A good service catalog can be the lifeblood of an organization. It can gather the various apps and services users can access, create a virtual storefront where they can pick and choose what they need at any time and help IT retain control of what solutions users access while still supporting a broad move toward consumerization. IT industry advances put considerable pressure on the service catalog, and organizations that want to be able to keep up with end-user requirements need to be prepared to keep up with those demands. A few challenges that will likely dominate the service catalog landscape in 2015 include:
1. The Consumerization of IT
IT consumerization is nothing new, but the trend continues to evolve and morph into a movement that is transforming IT and service desk operations. For the past few years, consumerization has been a popular discussion point, but its actual impact on businesses was isolated around the bring-your-own-device movement. Now with new trends on the horizon like the Internet of Things, IT consumerization is being kept at the forefront of the IT enterprise trends conversation.
As business users start to want consumer functionality from their IT department, support teams will need to be able to engage in customer-centric operations or risk ceding control as employees turn to widely available consumer apps and services to get the job done. This can be disastrous from a data security standpoint, but creating a service catalog to create an internal app storefront and provide users with forums and other tools to get help can give employees the freedom they want without sacrificing control.
2. Device Diversity
This ties back to the consumerization issue, but it offers enough nuances that it is worth its own point. As organizations embrace the bring-your-own-device movement and similar trends, companies need to deal with a wide range of devices and operating systems on the network. This device diversity breaks traditional models of app and service deployment. You can't expect IT workers to get out and install software on end-user machines when people are working from multiple devices. As such, organizations increasingly need to transition their service delivery models to service-oriented architectures, something that is epitomized in the move to support cloud apps when possible.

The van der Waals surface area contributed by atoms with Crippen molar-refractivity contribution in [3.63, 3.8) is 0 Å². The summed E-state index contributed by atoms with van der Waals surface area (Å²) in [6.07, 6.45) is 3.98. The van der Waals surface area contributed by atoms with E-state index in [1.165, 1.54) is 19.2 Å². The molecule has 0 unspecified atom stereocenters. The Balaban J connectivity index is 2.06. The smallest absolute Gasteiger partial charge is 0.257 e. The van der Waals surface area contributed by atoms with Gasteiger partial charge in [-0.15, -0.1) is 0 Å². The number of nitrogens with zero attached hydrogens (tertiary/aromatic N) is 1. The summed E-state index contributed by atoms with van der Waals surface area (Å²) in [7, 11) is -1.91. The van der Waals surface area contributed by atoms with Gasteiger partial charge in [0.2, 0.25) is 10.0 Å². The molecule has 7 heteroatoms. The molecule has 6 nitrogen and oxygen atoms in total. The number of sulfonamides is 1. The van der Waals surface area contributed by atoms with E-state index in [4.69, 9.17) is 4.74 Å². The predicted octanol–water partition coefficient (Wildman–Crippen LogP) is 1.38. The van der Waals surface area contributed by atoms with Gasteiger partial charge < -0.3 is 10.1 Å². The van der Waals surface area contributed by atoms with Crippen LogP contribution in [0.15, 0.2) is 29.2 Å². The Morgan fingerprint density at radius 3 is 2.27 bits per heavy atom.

However, if IT isn't going to be deploying apps on user machines, it needs a way to give employees access to services, and a well-run service catalog is an ideal option.
3. License Management
Deploying a large number of apps and services on a wide range of devices leaves IT and support teams with a potentially overwhelming number of licenses to manage. Companies that fail to effectively track how many iterations of an app or service have been deployed by different users can quickly end up with a budget that gets too large to manage. What's more, cloud sprawl can become a huge problem as business users subscribe to apps without governance from IT. Avoiding these problems are key, and the service catalog sets the boundaries that business users work within.
Cloud sprawl happens as companies give business unit managers the freedom to subscribe to apps and services to meet the needs of their subordinates. This can cause shadow IT departments to emerge as business units spend heavily on technology. Organizing apps into a service catalog that tracks licenses and other key usage metrics can help organizations avoid cloud sprawl and keep costs under control.
A service catalog is a critical element of any ITSM plan, and organizations that implement such a solution can give IT what it needs to control user access to technology while still giving employees a sense of freedom.